‘The thing about the Cayman Islands is that the best sights are underwater,’ said my taxi driver as he drove along the dusty road from the airport. ‘There’s just not a great deal above sea level.’
After a week in the Caribbean exploring the trio of Grand Cayman, Cayman Brac and Little Cayman islands which make up the Cayman Islands, I wasn’t sure I agreed with him.
While the Cayman Islands – the name comes from the word for crocodile, although they were originally named Las Tortugas by Christopher Columbus due to all the turtles he saw swimming there – lack the ‘bling’ factor of their Caribbean neighbours such as Barbados and St Lucia or the flamboyant night-life of Jamaica or Cuba, it is certainly not just a diving-only destination.
It’s just as well that an overnight stay at St Martin’s Lane hotel comes with complimentary membership of the gym next door.
By the time I finally checked out after what seemed like 24 hours of continuous eating, I would not have been at all surprised to find that I had doubled in size.
Dinner the night before had involved a pretty huge amount of food on its own, but added to a hefty breakfast and a frankly massive amount of food which I dutifully sampled as part of its signature ‘Cafecito‘ afternoon tea and I felt as I rolled down St Martin’s Lane towards Trafalgar Square that I wouldn’t need to eat again for at least a week or two.
I’ve been fortunate enough to stay in some lovely country house hotels recently – sadly, Tylney Hall was not one of them.
To clarify: as a building, the house is really impressive, a massive 300-year old pile in 66-acres of Hampshire countryside. The ceilings are high, the rooms are oak-panelled and hung with portraits, and as a structure goes, it is everything you could ask for if you want to stay somewhere that really looked the epitome of a country estate.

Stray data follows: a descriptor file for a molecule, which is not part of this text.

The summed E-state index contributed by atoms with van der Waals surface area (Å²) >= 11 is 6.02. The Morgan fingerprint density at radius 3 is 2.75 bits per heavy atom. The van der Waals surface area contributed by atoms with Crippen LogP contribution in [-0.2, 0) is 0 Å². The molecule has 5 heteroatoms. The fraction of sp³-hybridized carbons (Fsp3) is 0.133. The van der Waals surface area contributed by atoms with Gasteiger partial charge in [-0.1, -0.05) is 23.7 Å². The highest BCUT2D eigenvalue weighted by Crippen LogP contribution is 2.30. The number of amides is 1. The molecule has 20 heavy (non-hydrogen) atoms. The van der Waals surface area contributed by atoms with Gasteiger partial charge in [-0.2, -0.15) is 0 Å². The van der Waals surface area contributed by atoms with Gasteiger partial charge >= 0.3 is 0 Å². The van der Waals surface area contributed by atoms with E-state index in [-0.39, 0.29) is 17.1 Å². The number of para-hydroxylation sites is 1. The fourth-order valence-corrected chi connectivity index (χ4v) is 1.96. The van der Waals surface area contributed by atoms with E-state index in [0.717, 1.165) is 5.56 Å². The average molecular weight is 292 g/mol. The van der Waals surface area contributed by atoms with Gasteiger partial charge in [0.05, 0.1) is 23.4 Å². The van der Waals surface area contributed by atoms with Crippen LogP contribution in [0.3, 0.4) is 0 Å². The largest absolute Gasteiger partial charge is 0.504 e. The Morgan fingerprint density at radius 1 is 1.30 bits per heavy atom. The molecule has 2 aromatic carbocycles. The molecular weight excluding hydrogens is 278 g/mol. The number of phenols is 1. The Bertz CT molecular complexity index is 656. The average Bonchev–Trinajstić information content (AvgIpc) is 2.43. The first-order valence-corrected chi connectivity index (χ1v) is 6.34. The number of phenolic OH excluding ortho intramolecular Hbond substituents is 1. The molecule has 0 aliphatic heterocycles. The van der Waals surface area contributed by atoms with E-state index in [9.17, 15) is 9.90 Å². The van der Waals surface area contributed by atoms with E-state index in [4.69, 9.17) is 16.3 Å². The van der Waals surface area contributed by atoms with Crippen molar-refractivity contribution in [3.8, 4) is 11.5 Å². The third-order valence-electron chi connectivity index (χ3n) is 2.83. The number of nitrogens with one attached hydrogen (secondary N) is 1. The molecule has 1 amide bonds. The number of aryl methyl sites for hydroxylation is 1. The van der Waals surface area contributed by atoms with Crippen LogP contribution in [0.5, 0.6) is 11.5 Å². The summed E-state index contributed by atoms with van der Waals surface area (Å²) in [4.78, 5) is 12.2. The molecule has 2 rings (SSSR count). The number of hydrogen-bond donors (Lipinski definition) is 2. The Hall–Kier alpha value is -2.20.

Unfortunately, the experience of staying in Tylney Hall was somewhat different. Its website claims, rather ungrammatically, that: ‘Hampshire hotels simply don’t come any grander or offer such heights of luxury anywhere in the UK.’
This doesn’t actually make much sense, which is fitting as a lot about Tylney Hall didn’t make much sense. I had arrived really looking forward to a lovely overnight stay with my mother and left feeling as if Fawlty Towers was alive and well and had just relocated 200 miles east. Continue reading Tylney Hall: great building but not a great stay→
Staying in a hotel just half a mile from your house inspires some unlikely behaviour.
If I were at home on a Sunday evening, I would probably make myself a drink and something to eat and happily settle down with a good book or in front of the telly.
Check into a hotel however and it’s a very different story. Even though I pass through South Kensington every day on my way to work, all of a sudden I’m infused with the spirit of adventure, of exploration, of discovery. I’m on holiday! Somewhere new! What’s outside? Quick, let’s go and find out!
So when I spent a couple of nights in two of its hotels – MyHotel Chelsea and the Ampersand – I ended up spending my Sunday evening having a very pleasant time walking around the streets of South Kensington, Knightbridge and Chelsea, discovering all sorts of places I never knew existed, and wondering why I would never get inspired to do this kind of thing at home, even though it was precisely 10 minutes walk away.
And what I discover is that South Kensington, far from being the fairly dull district dominated by a tube station that I’d previously dismissed it as, is actually incredibly lively on a Sunday evening.
The Swan at Lavenham is located in one of those villages where you catch yourself thinking; ‘Is this actually real?’
The chocolate-box gorgeousness of some Cotswold villages for example: Bampton (the real-life Downton Village) and nearby Burford can look exactly as if imagined by an American director making a film about quintessential England, or Clovelly in North Devon which ticks all the boxes of a beautiful fishing village.
Lavenham in Suffolk is much the same. After a perfectly fine if mundane journey along the A1141 or whatever road has taken you there, you suddenly find yourself in a village so packed with crooked cottages and half-timbered buildings that you feel as if you have been suddenly transported back to medieval England. (Or magical England – some of the Harry Potter films were shot here).
A short walk down the High Street – in which you expect to see horse-drawn carts and straw everywhere – turns into a succession of picture-taking and marvelling at ‘Why have I never been to this place before?’